(The Center Square) — The Atlanta City Council approved legislation to start scanning forms filed as part of a petition calling for a referendum on the Atlanta Public Safety Training Center.
The measure directs the city clerk to scan and publicly disclose the more than 115,000 signatures submitted on Sept. 11 from those who want a referendum on the training center, derisively called “Cop City.” Opponents want voters to decide on the training center during this November’s election.
After opponents sued the city, a federal judge extended the deadline for them to submit signatures. However, an appellate court paused the order, sending the matter to an appeals court and rendering the process somewhat ambiguous.
“While we await a ruling by the 11th U.S. Circuit Court of Appeals on this issue, the Atlanta City Council acknowledges the public interest in continuing to advance the democratic process,” the city council said in a statement. “In place of the Municipal Clerk’s legal authority to formally begin validating signatures, it is incumbent upon the city — for the common good — to immediately unseal, digitize, and disclose to the residents of the city of Atlanta — by Friday, September 29 — the contents of the submitted petition boxes.”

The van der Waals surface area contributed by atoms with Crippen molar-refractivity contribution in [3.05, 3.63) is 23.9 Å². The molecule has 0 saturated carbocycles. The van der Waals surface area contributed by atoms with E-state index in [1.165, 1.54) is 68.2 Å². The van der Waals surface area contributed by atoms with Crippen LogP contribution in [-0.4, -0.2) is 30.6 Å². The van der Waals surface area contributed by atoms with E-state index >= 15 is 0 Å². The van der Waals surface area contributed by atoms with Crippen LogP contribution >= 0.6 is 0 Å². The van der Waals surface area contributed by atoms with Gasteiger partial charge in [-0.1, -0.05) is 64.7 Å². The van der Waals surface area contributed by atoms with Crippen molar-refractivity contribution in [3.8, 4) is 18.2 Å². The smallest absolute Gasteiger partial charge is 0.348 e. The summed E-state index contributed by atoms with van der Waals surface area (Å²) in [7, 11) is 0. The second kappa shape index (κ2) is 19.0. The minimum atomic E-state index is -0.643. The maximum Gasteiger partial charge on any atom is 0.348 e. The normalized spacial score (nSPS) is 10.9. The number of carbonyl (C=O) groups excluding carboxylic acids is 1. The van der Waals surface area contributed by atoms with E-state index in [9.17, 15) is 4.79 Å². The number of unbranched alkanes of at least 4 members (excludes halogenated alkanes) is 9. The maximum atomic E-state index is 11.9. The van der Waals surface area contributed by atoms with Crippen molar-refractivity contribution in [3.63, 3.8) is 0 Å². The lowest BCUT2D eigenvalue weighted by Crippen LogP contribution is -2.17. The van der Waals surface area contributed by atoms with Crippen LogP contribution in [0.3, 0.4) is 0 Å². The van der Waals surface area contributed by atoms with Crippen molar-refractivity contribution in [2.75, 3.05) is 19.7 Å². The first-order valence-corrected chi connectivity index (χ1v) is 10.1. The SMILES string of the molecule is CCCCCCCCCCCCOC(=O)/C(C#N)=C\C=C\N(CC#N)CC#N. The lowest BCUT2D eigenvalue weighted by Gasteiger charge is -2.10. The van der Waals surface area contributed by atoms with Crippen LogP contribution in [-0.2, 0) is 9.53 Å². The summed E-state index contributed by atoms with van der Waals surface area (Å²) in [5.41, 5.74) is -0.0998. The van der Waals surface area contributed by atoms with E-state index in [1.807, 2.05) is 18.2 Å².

In June, the Atlanta City Council voted to allocate $30 million in uncommitted funds for the training center, which could cost $90 million and has sparked violent protests. Atlanta City Council Member Keisha Sean Waites previously said she expects the center to cost the city $67 million.
“The petition process surrounding the recent events has lacked integrity from the beginning,” Waites said in a statement. “The threat to verify signatures is tantamount to voter suppression. These tactics erode public trust and confidence and cause the voters to tune out and believe that the government does not support or work for them.”
While ostensibly a local issue, the training center has drawn state officials into the mix.
“Training our police officers, firefighters, and first responders should not be controversial – or political,” Gov. Brian Kemp, a Republican, said on X, previously known as Twitter. “Instead of hiding behind ballot processes or legal questions for a referendum, I hope elected leaders of both parties from across our state will voice their unequivocal support for the training center to enhance public safety in our capital city and our state for every Georgian we serve.”